It is not good to be a Franco-American couple these days.
Yesterday, the French supreme court for private and criminal matters (Cour de cassation) delivered yet another judgment on parallel divorce proceedings in the U.S. and in France.
The story was pretty much the same as in a case on which I have previously reported. The French husband sued in France, the American wife sued in New York. This time, however, the claims were not exactly the same. It seems that divorce was only sought in France, while a ruling on maintenance and parental responsibility was sought in both fora.
As it understood that it was the only one seized of the divorce action, the French court ruled on it and granted the divorce. However, on the maintenance and the parental responsability issues, the French court found that it had been seized second and declined jurisdiction on the ground of lis pendens. The husband appealed, but by the time the Paris Court of Appeal heard the case, the New York court had issued final judgments. The French Court of appeal held that, pursuant to the French common law of judgments, the American judgments were to be recognized. In particular, they were certainly not contrary to public policy for the sole reason that they had awarded what the husband considered too high a sum for maintenance.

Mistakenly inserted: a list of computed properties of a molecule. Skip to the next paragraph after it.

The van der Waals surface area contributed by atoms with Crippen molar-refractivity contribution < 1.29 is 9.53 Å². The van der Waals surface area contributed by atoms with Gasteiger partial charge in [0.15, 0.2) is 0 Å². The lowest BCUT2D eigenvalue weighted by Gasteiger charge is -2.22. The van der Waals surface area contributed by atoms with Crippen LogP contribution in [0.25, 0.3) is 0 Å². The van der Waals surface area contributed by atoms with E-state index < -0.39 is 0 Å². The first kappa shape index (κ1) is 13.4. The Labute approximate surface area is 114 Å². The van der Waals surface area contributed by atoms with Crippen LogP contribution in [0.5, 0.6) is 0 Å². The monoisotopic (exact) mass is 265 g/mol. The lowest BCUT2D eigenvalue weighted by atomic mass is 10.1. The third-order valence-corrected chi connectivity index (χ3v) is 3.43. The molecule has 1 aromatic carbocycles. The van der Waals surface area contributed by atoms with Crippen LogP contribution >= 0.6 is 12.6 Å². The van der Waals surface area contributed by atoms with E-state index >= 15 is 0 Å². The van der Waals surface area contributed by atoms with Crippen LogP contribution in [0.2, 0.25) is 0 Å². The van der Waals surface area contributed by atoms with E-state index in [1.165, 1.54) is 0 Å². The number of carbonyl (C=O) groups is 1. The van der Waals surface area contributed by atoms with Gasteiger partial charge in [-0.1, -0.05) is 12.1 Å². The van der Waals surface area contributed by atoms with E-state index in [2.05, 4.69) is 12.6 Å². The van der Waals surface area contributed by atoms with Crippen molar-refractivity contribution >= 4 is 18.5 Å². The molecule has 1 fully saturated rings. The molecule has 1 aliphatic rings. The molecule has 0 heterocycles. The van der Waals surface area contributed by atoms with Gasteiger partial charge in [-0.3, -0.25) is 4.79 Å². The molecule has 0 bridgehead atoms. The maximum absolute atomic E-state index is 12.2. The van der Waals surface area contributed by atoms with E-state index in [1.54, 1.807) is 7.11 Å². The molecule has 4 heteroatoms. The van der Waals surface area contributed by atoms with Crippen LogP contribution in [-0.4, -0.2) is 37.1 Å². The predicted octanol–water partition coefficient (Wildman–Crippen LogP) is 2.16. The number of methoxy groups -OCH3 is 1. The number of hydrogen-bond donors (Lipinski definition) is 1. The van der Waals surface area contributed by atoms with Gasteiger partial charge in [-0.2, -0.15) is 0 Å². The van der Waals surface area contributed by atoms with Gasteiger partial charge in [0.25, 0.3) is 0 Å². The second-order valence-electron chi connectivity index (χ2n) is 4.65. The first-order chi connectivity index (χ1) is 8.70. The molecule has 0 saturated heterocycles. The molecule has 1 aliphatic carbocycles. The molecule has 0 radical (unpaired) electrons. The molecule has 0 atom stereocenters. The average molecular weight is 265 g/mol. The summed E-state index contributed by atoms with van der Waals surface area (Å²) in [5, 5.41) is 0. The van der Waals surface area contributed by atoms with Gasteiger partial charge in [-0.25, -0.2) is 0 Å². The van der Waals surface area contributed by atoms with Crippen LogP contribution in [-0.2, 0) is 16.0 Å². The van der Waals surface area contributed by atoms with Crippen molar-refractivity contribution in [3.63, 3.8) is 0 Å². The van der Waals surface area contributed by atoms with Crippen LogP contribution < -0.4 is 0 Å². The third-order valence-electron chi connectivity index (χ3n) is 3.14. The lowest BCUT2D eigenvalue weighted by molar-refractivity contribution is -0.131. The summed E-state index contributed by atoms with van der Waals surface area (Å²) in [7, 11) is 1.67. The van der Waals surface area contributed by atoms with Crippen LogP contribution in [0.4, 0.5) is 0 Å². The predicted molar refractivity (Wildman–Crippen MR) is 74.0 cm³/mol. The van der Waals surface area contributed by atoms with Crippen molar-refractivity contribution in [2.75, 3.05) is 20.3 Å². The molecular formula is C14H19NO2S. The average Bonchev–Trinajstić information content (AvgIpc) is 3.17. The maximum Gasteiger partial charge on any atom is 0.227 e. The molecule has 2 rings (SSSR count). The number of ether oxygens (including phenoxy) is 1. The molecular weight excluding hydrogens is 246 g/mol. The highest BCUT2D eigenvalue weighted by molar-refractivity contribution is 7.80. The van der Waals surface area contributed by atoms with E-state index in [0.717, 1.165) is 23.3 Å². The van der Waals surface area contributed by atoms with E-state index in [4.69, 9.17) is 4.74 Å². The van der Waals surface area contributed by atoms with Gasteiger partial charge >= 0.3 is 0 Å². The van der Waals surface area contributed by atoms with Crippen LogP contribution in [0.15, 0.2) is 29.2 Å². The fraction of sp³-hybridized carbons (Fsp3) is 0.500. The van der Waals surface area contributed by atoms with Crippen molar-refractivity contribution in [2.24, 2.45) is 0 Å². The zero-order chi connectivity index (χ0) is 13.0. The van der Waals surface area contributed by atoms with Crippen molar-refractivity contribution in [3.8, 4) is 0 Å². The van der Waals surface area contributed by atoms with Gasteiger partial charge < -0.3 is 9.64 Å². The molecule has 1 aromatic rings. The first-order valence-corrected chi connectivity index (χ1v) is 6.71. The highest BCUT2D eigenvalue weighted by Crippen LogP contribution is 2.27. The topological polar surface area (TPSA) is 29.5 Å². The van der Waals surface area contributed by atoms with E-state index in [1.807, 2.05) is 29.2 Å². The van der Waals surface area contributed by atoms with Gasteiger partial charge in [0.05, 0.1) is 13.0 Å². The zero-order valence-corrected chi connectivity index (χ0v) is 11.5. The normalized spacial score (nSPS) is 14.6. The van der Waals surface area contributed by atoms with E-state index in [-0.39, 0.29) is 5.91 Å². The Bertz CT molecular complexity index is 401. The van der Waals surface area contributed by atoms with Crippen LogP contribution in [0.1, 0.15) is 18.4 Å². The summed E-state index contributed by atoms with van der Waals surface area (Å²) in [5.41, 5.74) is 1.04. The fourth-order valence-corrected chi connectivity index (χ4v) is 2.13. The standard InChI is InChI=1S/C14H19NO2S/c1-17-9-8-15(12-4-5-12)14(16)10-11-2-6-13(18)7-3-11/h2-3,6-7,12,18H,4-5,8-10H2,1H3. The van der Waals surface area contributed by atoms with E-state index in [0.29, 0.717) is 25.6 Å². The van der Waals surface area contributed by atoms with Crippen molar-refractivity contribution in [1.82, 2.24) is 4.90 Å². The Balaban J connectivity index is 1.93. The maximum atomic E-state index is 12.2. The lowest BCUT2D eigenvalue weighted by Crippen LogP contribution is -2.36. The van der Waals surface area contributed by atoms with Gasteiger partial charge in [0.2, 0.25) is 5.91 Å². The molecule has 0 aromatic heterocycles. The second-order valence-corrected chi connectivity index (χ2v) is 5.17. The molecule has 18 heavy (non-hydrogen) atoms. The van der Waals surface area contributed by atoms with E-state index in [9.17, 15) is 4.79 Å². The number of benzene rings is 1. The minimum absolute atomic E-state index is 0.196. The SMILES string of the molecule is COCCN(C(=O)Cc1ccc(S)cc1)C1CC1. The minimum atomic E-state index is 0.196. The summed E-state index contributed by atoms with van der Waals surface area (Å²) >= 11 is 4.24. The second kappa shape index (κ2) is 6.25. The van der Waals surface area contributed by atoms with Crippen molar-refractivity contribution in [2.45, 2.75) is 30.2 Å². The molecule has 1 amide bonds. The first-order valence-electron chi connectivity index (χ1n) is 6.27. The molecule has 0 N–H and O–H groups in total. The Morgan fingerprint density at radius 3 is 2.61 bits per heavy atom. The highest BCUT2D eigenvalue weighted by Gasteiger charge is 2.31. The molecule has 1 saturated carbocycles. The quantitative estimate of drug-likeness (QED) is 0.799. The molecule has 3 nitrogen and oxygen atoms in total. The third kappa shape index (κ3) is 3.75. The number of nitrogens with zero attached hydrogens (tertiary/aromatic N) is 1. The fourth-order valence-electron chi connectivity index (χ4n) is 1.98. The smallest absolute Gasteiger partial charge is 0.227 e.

In a judgment of december 16, 2009, the Cour de cassation confirmed the decision of the Paris Court of appeal.
The dates when each court was seized were disputed. But the Cour de cassation held again that whether the French court had been seized first was irrelevant for the purpose of assessing whether the American judgments should be recognised in France.